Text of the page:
Lake Ralph Hall, a 12,000-acre project planned in Fannin County, won final approval last week. It’s a fitting tribute to a man who has left an enduring impact on East Texas.
He may not be ours anymore — redistricting moved Rep. Ralph Hall westward in 2004 — but we can still claim the Rockwall native.
The 90-year-old Republican is now the oldest serving member of Congress (and one of two remaining World War II veterans), but he’s usually the first to point out that he’s alive, well and going strong.
Hall began his career as a fiscally conservative Democrat.
“Oh, I worked on Smith County for 15 years before I really started getting support there,” Hall said in 2004, as he closed his Smith County office. “It was such a conservative county that it had a real hard time voting for a Democrat. But then, little by little, we got to know each other.”
Hall’s “blue dog” conservatism eventually won over voters, even Republican stalwarts. It helped that he was a qualified supporter of President Reagan and the first President Bush, and an even stronger supporter of the post-Sept. 11 policies of President George W. Bush. And he never accepted campaign contributions from the Democratic Congressional Campaign Committee.
He brought plenty of federal projects to East Texas, including facilities for veterans (Hall himself was an aircraft carrier pilot). But his focus was really on personal relationships.
“Everybody gets projects and appropriations,” Hall said then. “Not everyone gets to work with the kind of people I have. I’ll remember all the people who have worked so hard to build Smith County, and the people who have dedicated their lives to bettering East Texas.”
Hall said he himself became somewhat rooted in the red clay of East Texas.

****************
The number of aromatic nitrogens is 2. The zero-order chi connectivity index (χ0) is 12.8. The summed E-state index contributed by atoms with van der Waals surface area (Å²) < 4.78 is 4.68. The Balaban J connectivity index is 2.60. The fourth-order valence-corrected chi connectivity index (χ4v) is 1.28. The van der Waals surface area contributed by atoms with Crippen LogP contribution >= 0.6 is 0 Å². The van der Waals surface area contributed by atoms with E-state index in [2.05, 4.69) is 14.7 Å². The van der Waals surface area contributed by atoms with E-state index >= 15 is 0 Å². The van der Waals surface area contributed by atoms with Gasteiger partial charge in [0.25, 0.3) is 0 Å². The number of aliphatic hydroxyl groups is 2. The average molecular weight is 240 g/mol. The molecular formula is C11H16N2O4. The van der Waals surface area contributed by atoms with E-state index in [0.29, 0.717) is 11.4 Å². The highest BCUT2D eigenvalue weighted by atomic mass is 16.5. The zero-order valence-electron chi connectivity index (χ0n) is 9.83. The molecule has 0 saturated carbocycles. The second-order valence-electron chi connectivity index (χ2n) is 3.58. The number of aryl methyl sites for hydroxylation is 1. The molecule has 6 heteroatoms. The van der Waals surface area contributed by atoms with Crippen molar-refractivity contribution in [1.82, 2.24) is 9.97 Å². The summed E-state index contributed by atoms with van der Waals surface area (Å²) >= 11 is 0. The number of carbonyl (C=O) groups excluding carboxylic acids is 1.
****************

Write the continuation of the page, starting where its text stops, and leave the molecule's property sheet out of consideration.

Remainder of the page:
“I was there so much, folks thought I lived there,” he said. “One ol’ boy told me he saw more of me than he did his neighbors. That always tickled me, but for sure, when I drove my car out of the driveway in Rockwall, it always wanted to head down I-20.”
Hall’s party switch came in early 2004, after the Republican-led Texas Legislature redrew district lines that pared away much of Hall’s East Texas constituency and placed him more firmly in the younger, more Republican Dallas suburbs.
And those suburbs will be the primary beneficiaries of Lake Ralph Hall, which is scheduled for completion in 2023.
But even that big new lake won’t really be enough to satisfy the Dallas-Fort Worth region’s thirst.
“While it would provide more than 10 billion gallons a year for the Upper Trinity Regional Water District’s customers, that is not even one-tenth of what the area surrounding the lake is projected to need by 2060,” the Texas Tribune reports.
Still, the lake will help stave off the urban regions’ demands for water in the near future. That’s important for East Texas, because we’ll need the water we have.
For years, Rep. Ralph Hall guarded the interests of East Texas.
The lake named after the congenial congressman will continue to do so.